Bright light reflects off the wispy terrain of Saturn's moon Rhea in this image which looks down on the high northern latitudes of the icy moon.
Lit terrain seen here is on the trailing hemisphere of Rhea (1,528 kilometers, or 949 miles across). The north pole lies darkened just to the right of the middle of the terminator. The image was taken in visible light with the Cassini spacecraft narrow-angle camera on March 19, 2009. The view was obtained at a distance of approximately 1.1 million kilometers (684,000 miles) from Rhea and at a Sun-Rhea-spacecraft, or phase, angle of 66 degrees. Image scale is 6 kilometers (4 miles) per pixel.
The Cassini-Huygens mission is a cooperative project of NASA, the European Space Agency and the Italian Space Agency. The Jet Propulsion Laboratory, a division of the California Institute of Technology in Pasadena, manages the mission for NASA's Science Mission Directorate, Washington, D.C. The Cassini orbiter and its two onboard cameras were designed, developed and assembled at JPL. The imaging operations center is based at the Space Science Institute in Boulder, Colo.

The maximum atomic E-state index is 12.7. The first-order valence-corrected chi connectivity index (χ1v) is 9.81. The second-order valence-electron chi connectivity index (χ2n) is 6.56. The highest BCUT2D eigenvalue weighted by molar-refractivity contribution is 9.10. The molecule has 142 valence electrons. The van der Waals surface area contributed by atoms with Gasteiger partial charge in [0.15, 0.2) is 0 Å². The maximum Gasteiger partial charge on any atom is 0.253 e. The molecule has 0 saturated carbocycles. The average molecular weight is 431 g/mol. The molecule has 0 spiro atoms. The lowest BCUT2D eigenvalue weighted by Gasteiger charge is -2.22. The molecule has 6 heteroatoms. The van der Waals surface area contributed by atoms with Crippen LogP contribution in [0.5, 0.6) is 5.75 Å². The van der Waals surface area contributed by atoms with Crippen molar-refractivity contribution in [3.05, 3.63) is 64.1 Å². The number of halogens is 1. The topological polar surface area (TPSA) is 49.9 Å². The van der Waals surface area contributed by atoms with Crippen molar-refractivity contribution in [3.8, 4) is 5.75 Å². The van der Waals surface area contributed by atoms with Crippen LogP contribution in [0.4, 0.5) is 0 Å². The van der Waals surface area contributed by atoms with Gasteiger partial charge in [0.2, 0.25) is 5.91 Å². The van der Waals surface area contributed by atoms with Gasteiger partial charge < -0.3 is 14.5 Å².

For more information about the Cassini-Huygens mission visit http://saturn.jpl.nasa.gov/. The Cassini imaging team homepage is at http://ciclops.org.